CD-ROM on Political Party Finance, www.idea.int. A new CD-ROM by International IDEA that contains research material designed for political party experts, political foundations, students of politics and news editors. Included is the Handbook on Funding of Political Parties and Elections Campaign that looks at the strengths and weaknesses of different national political finance laws and regulations from a global and regional perspective. The CD-ROM also contains a matrix of political finance laws and regulations in 111 countries of the world. The disc provides access to IDEA’s database on political finance laws and regulations, a comparative resource covering regulation and enforcement; public funding provisions; bans on sources of funding; and on disclosure rules and ceilings for income and expenditure in more than 100 countries. To order a free copy of the CD-ROM, send an email to publications@idea.int. To download the books for free, visit International IDEA’s Political Parties homepage.

Radio Talkshows for Peacebuilding: a guide, www.radiopeaceafrica.org/assets/texts/pdf/Talkshows_EN_color.pdf. This guidebook is aimed at talkshow presenters and producers. It is a guide to exploring the questions surrounding conflict as a primary subject in the media that dominates news reports and fills up radio talkshows. Most of the examples in the book are drawn from African countries, and it is written with that continent in mind however, the issues, discussion and skills are relevant to a much wider spectrum of countries. The authors argue that talkshows which use conflicts and disagreements as a way of attracting listeners, risk doing more harm than good. They intensify the conflict under discussion, and rather than inform listeners, they leave them angry or fearful, or with the sense that the conflict will go on forever. The book highlights how good talkshows require diversity, spontaneity and flexibility, that there are no absolute rules about how to discuss conflict in a more constructive manner. The authors also consider radio talkshow formats and new ideas for these formats, the role of the presenter and the importance of the media telling the whole story.

Sudan: Saving Peace in the East, http://www.crisisgroup.org/home/index.cfm?id=3858&l=1. An International Crisis Group Report. “Eastern Sudan is a powder keg that could erupt into a new war unless the government and the insurgent Eastern Front agree to a provisional ceasefire, and internationally-backed negotiations with UN mediation begin this month, before the SPLM completes its scheduled withdrawal. To defuse the situation, Khartoum should send a senior delegation, with joint SPLM/ruling NCP party participation to negotiate sustainable peace based on the Comprehensive Peace Agreement (CPA), which the NCP and the SPLM signed a year ago and which offers a framework to solve Sudan’s regional wars. The East, like Darfur and the South, has a legitimate claim on greater power sharing and wealth sharing in a new federal government. Unless those grievances are addressed and a piecemeal approach to peacemaking is abandoned, Sudan’s vicious war cycle will spread again.”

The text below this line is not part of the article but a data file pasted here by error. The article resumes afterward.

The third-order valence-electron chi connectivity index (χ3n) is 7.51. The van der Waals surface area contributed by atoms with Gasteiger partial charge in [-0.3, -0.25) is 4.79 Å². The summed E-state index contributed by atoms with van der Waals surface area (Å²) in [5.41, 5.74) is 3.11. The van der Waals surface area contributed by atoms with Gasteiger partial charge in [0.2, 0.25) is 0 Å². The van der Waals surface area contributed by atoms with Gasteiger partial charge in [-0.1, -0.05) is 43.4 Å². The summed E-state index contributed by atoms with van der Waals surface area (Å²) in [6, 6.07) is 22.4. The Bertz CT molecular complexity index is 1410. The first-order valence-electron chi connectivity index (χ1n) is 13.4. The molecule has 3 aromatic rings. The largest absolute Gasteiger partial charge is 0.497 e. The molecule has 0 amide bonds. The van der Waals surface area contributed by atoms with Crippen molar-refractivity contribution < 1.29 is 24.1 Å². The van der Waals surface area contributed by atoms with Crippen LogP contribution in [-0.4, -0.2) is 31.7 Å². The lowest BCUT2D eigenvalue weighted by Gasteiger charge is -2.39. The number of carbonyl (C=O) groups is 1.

Synthesis report: Democracy in the Arab World, http://tinyurl.com/akdmm (English), http://tinyurl.com/dnhp9 (Arabic). “Jordan and Yemen have stressed the need to boost women’s participation in politics. With six female members of Parliament in Jordan’s Lower House and none in Yemen, political will and measures such as quotas will be required to enhance women’s access to the political field. Women’s political participation was one of the themes addressed in two national workshops on “Building Democracy: Approaches to Local Agendas”, held in Jordan and Yemen in November 2005. The workshops, co-organized by IDEA and its regional partners, also discussed political parties and electoral system reform in both countries. The two workshops were based on the findings of three recently released IDEA reports on Building Democracy in Jordan, Egypt and Yemen and suggested ideas for future democracy assistance and support to the democratic developments in the Arab region.” Individual country reports:

Towards a participatory regime, http://tinyurl.com/athjc. This paper attempts to understand theory and practice in participatory projects and programmes. By asking who participates, it aims to find out what theory holds and where the reality stands, as far as popular participation in development is concerned. This work is largely drawn from research projects in Kerala, in the area of participatory development and empowerment of women, looking at factors that contribute to women’s participation in government.

Verdad, justicia y reparacion, www.idea.int/publications/vjr/upload/IDEA-IIDH.pdf. “International IDEA, in cooperation with the Inter-American Institute of Human Rights, is taking forward the analysis contained in the Reconciliation After Violent Conflict Handbook published in 2003. The focus of the analysis is now the relationship between processes of reconciliation and agendas for democratization in the Latin American context. With five case-studies (Argentina, Chile, El Salvador, Guatemala and Peru) as starting point, the work aims at re-launching the debate on reconciliation and democratization in the Latin American region.”

Winter 2006 Overseas Report, www.cipe.org/pdf/whatsnew/overseas/OR_Winter_2006.pdf. Produced by the Center for International Private Enterprise (CIPE) features stories on the Ukrainian conference on the business and economic priorities of the country, a conference in China that attracted 2,000 entrepreneurs, CIPE partner the Center for Entrepreneurship and Economic Development’s win of the Templeton Freedom Prize for Initiative in Public Relations, the banking sector in Iraq, and businesswomen in the Balkans. The center spread focuses on the opening of CIPEs new field office in Karachi, Pakistan.